I think a better title would be “A Computer Tale of Woe.”
I am pleased that I finally have my new computer up and running, and am back online. This is a relief to me, especially since it has occupied practically every waking moment for the past three days. This means I've had almost no time for weaving, knitting, spinning, etc., so I confess I am in a state of mild fiber withdrawal at the moment.
When I first started this blog, I determined that since I started it for the specific purpose of being my fiber and textile journal, then I would keep my content relevant to that purpose. I have a lot of interests and a lot of opinions about all sorts of things, but for the most part I have tried to keep this blog on topic. But after a week of living, eating, breathing, and sleeping computer problems, I find that the only way to emerge from it is to climb up onto a soap box. So I am going to break my own rule and blog about the past three days instead. If you're not interested I don't blame you. What I have to say is long winded and probably not of much interest. It's just that I've been frustrated with having to spend so much time on it. Because of it, I have had to set my fiber projects aside. Please feel free to click on any of my webring “next” buttons if you'd rather. However, there is a hard learned lesson here that applies to all computer users, which I'll get to in a minute.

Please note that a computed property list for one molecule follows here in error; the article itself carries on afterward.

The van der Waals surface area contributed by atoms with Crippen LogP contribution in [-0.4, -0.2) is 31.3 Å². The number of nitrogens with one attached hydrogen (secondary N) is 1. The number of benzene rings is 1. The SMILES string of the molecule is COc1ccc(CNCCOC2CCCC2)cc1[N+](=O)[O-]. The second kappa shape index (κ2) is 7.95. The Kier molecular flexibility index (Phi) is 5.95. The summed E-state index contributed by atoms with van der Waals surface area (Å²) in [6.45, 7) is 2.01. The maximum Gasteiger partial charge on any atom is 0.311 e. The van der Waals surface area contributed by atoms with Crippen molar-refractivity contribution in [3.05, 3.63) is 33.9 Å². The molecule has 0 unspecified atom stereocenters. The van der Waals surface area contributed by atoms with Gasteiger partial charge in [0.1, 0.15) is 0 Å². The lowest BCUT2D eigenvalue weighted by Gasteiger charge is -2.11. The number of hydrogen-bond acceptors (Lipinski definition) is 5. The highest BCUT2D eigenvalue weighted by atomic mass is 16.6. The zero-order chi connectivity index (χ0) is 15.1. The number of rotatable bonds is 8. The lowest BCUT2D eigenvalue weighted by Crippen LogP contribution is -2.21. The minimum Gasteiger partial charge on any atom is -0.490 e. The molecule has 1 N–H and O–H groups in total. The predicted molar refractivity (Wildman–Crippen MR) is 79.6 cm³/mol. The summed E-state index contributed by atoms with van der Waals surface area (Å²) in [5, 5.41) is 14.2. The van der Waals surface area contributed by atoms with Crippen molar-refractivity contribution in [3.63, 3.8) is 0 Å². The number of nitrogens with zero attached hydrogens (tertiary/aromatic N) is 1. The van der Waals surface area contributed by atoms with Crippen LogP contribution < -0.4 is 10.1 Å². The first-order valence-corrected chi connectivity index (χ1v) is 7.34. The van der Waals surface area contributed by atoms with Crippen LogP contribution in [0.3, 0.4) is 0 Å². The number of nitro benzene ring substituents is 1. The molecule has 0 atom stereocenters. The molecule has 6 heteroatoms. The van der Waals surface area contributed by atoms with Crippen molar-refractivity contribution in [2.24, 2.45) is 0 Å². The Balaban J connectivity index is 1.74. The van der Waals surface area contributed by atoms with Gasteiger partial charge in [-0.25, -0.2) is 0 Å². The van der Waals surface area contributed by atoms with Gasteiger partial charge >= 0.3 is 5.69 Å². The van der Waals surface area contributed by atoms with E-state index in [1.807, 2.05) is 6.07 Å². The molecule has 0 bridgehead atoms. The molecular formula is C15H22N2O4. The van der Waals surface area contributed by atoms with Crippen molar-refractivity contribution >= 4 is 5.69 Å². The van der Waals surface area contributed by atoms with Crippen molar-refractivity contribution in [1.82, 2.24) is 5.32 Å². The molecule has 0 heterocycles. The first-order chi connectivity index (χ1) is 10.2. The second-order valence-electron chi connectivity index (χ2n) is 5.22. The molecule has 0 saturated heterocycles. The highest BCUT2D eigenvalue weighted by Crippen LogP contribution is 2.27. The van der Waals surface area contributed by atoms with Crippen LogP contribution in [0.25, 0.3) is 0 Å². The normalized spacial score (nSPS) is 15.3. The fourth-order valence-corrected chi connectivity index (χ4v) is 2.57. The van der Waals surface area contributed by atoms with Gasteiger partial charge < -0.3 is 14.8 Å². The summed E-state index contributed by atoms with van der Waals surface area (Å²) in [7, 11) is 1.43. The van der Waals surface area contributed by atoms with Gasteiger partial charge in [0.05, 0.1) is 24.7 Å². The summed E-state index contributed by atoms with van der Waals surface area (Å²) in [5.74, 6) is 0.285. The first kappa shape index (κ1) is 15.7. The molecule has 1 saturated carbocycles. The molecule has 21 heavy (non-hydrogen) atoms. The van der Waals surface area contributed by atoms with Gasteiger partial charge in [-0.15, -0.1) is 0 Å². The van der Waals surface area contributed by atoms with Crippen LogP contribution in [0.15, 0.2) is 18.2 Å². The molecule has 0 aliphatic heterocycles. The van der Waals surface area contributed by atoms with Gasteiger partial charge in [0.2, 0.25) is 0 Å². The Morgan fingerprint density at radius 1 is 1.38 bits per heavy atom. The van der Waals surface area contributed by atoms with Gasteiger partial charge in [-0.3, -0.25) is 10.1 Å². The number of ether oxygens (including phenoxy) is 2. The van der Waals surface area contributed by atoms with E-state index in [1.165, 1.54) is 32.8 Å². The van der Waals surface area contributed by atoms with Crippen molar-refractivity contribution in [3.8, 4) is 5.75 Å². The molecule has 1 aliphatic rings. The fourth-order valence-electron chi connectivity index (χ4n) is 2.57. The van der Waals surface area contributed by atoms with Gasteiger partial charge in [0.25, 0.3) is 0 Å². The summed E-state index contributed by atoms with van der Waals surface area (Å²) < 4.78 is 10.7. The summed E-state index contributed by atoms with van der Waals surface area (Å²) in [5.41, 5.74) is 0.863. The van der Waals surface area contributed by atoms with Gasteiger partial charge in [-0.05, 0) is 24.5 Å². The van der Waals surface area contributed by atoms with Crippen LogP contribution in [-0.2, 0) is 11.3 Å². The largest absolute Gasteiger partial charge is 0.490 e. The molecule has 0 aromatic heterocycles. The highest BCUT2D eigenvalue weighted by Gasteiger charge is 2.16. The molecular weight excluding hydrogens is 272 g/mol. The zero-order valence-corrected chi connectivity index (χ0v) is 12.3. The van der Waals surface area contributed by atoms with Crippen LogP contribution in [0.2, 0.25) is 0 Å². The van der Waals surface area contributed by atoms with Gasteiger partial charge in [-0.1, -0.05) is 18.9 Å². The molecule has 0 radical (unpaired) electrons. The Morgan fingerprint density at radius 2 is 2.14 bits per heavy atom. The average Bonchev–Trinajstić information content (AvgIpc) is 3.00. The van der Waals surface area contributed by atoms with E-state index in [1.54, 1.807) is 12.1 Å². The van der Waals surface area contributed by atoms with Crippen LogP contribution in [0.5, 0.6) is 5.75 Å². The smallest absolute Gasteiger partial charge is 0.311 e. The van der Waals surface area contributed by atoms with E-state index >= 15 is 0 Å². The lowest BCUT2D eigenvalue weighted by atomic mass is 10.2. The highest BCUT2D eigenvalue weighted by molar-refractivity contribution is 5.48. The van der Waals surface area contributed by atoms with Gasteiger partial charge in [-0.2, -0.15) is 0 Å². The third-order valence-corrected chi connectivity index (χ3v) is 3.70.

Day 1 – Finding the right computer
This was not as easy as I'd hoped. There are a lot of choices out there, but most of them didn't suit my needs. I'm not looking for all the latest bells and whistles, I don't need a ligntning speed multi-media center, I don't need a hugemongous hard drive and a squillion megabytes of RAM. I don't want to download movies and music, I'm not a hard core gamer. I just want email, Internet, a decent word processor, a photo image editor, and a few other tools. I want enough gigabytes to store information which is important to me and enough memory to work with my digital photos and run my weaving software.
I decided mail order was out, not only because of time, but because the cost of shipping and handling has gotten so high. After scouring Office Depot, Best Buy, Circuit City, Office Max, and Wal-Mart, I finally found a machine I wanted at a price I was willing to pay. It even comes with a free upgrade to Windows Vista next year. Big wow. After that I was glad to be headed home. Whew. Shopping isn't as much fun as it's cracked up to be.